This video provides an overview of the Direct Method for preparing the Statement of Cash Flows.
The Statement of Cash Flows has three sections: the operating section, the investing section, and the financing section. This is true whether the direct or indirect method is used. The investing section lists the cash flows for the period that pertained to the purchase and sell of productive assets (e.g., property, plant, and equipment or long-term investments). The financing section lists the cash flows that pertained to transactions with the company’s owners (issuing stock, repurchasing stock, paying dividends) or creditors (borrowing money, repaying loans). The investing section and financing section are identical regardless of whether the direct method or indirect method is used.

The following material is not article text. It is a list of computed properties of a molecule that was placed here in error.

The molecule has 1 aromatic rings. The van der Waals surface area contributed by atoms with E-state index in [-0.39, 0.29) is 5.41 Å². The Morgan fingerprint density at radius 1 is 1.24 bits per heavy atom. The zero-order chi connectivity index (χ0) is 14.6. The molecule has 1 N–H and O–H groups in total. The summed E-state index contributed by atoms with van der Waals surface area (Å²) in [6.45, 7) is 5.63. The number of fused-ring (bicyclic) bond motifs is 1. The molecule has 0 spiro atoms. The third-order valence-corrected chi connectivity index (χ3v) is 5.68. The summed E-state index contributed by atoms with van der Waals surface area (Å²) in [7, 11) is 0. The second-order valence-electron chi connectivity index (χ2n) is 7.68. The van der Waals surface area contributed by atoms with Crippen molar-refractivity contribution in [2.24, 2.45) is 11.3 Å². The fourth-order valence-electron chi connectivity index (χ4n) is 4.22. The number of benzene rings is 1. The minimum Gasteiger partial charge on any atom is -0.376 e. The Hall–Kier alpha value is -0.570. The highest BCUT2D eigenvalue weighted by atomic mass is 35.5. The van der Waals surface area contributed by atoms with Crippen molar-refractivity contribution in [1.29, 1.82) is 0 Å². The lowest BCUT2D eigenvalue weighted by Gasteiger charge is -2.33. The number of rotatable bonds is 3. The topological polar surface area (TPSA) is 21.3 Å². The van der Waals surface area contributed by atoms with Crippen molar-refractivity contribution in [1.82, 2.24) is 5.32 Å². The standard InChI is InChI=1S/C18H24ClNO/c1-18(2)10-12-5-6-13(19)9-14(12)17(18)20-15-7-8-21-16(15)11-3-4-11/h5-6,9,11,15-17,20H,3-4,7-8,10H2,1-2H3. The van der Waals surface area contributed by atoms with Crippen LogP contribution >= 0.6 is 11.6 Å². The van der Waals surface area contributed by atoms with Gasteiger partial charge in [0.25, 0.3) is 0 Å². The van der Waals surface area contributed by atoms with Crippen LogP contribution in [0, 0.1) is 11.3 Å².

With the direct method, the operating section is prepared by taking the company’s Income Statement and converting it to a cash-basis. The Income Statement was prepared using accrual accounting (e.g., credit sales were included in sales revenue) so to create the operating section you go line-by-line through the Income Statement and convert each line item to cash basis (e.g., sales revenue becomes cash received from customers). Non-cash charges that appear in the Income Statement (e.g., depreciation expense, amortization expense) are not included in the operating section per the Direct Method because they are non-cash charges.
Thus, the operating section prepared according to the direct method presents the company’s cash receipts (e.g., cash received from customers, cash received from interest) minus the company’s cash payments (e.g., cash paid to suppliers, cash paid for interest, cash paid for income taxes) to arrive at the net cash provided (or used) by operating activities (which is what Net Income would have been had the Income Statement been prepared on a cash-basis instead of an accrual-basis).